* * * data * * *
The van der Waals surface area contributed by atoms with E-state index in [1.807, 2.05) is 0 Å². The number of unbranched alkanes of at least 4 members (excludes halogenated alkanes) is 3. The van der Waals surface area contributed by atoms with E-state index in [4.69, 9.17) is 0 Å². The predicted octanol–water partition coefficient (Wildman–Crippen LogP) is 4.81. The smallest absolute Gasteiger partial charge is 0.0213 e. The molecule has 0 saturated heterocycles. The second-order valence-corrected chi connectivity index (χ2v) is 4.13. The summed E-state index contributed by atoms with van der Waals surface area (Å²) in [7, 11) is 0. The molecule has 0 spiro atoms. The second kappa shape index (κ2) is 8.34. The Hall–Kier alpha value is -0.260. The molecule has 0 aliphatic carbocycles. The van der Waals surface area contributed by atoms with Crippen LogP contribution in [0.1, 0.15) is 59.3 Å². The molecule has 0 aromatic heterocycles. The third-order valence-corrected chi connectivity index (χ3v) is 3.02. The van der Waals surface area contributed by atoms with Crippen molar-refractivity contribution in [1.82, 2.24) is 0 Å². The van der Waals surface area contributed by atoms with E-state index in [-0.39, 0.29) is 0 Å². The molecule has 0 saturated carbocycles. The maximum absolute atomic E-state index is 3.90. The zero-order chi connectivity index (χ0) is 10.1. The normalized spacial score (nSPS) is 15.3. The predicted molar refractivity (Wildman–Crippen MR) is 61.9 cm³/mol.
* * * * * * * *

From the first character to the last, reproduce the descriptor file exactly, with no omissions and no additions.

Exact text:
The van der Waals surface area contributed by atoms with E-state index in [1.807, 2.05) is 0 Å². The number of unbranched alkanes of at least 4 members (excludes halogenated alkanes) is 3. The van der Waals surface area contributed by atoms with E-state index in [4.69, 9.17) is 0 Å². The predicted octanol–water partition coefficient (Wildman–Crippen LogP) is 4.81. The smallest absolute Gasteiger partial charge is 0.0213 e. The molecule has 0 saturated heterocycles. The second-order valence-corrected chi connectivity index (χ2v) is 4.13. The summed E-state index contributed by atoms with van der Waals surface area (Å²) in [7, 11) is 0. The molecule has 0 spiro atoms. The second kappa shape index (κ2) is 8.34. The Hall–Kier alpha value is -0.260. The molecule has 0 aliphatic carbocycles. The van der Waals surface area contributed by atoms with Crippen LogP contribution in [0.1, 0.15) is 59.3 Å². The molecule has 0 aromatic heterocycles. The third-order valence-corrected chi connectivity index (χ3v) is 3.02. The van der Waals surface area contributed by atoms with Crippen molar-refractivity contribution in [1.82, 2.24) is 0 Å². The van der Waals surface area contributed by atoms with E-state index in [-0.39, 0.29) is 0 Å². The molecule has 0 saturated carbocycles. The maximum absolute atomic E-state index is 3.90. The zero-order chi connectivity index (χ0) is 10.1. The normalized spacial score (nSPS) is 15.3. The predicted molar refractivity (Wildman–Crippen MR) is 61.9 cm³/mol.